I have recently had a paper published in the Global Education Review that reports on a small scale study into promoting transfer of learning through integrated problem solving for pre-service teachers of technology education. You can access the full paper by clicking here. I have included the abstract at the end of this post, but thought I would include a few words about the resultant shift in my own thinking about learning transfer that may be of use to others.
Prior to embarking upon this, I was aware (especially as a secondary school teacher) that pupils did not necessarily make the links and draw upon understanding from other areas that I would have expected. Indeed, there were even instances where the context of the task and the way it was presented seemed to actively mitigate the formation of these connections (with examples such as the diameter of circle becoming less visible to pupils when the arc or circle is part of a larger drawing or representation). I was also aware that I probably made a lot of assumptions that pupils were making these sorts of connection that maybe seemed obvious from my vantage points as the teacher. Now, this is not to say that this was the case across the board – there were probably just as many instances where pupils did make links, but those in which they did not were more interesting. Notably, I observed the type of thing with undergraduate students.
Looking back, and as discussed in the paper, I am now of the opinion that I was trying to promote transfer from the wrong direction (i.e. retrospectively, from the task into which I wanted pupils to transfer knowledge or understanding). The research undertaken as part of this paper suggests that tasks should be developed in such a way as to promote prospective transfer in a range of varied and future contexts (something of particular interest to anybody considering the application dimension of curriculum for excellence courses). In this sense, tasks are developed to address the required learning AND to set the conditions and mindsets to increase the chances that it will be transferred to a problem or task in the future. In response to this, a framework for transfer enhancement was developed as part of this paper and is shown in Figure 1. This could be used by anyone when designing courses and tasks for enhanced transfer and can be considered as a set of criteria that studies have suggested make future transfer more likely to occur. This was certainly suggested in the findings of my own study.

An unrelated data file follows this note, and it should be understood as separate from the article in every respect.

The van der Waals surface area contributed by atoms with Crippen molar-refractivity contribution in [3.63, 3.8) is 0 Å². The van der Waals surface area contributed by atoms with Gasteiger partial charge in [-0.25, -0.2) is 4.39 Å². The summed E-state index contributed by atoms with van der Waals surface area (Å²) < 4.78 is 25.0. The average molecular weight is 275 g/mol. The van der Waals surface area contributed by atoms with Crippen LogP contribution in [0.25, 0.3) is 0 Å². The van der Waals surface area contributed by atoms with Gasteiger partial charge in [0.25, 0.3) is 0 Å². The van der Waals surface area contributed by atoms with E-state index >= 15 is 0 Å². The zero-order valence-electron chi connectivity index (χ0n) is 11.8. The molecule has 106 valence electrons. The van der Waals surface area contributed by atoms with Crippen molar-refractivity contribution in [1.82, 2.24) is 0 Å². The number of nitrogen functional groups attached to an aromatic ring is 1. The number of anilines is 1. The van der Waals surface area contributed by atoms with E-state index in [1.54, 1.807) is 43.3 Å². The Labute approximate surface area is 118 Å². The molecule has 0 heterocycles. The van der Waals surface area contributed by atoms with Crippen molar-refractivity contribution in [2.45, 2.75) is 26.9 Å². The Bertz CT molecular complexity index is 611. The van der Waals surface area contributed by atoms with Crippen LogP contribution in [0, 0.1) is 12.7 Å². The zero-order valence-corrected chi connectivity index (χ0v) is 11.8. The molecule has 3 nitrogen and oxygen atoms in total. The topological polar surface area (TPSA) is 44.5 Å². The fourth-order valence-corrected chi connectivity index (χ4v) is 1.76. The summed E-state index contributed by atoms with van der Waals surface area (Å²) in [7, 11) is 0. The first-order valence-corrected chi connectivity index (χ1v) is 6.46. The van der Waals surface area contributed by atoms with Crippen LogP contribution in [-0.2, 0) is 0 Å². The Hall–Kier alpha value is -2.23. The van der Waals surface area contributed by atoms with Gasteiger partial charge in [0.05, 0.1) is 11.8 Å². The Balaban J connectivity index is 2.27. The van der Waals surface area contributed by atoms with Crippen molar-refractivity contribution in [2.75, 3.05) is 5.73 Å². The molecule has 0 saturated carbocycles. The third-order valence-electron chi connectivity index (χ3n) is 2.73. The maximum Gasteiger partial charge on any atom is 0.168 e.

Details and greater explanation of the research underpinning each of these can be found in the paper. Course attributes are considered to be those features that permeate a course or unit of work, whilst task affordances are things that tasks within this should allow learners to do.
Despite there being a small number of participants in this study, the findings were very encouraging. For a number of the participants, there was evidence that the way they considered learning, problem solving and transfer had shifted quite notably and they were beginning to autonomously instigate unprompted learning transfer in different contexts within and out with their university course. Though not conclusive, this is suggestive of transformative learning. Moreover, there was an almost unanimous feeling that such skills and capacities would be of significant value to pupils. There is definitely scope for this to be explored in a larger scale.
If anyone would like to discuss aspects of this further or would like to try using the framework in the design of tasks for their own learners, please do not hesitate to get in touch.
To download the abstract for this paper, click: GER Paper Abstract.
Reference for Paper: Morrison-Love, D. (2014). Promoting Transfer and an Integrated Understanding for Pre-Service Teachers of Technology Education. Global Education Review, 1 (4). P15-36.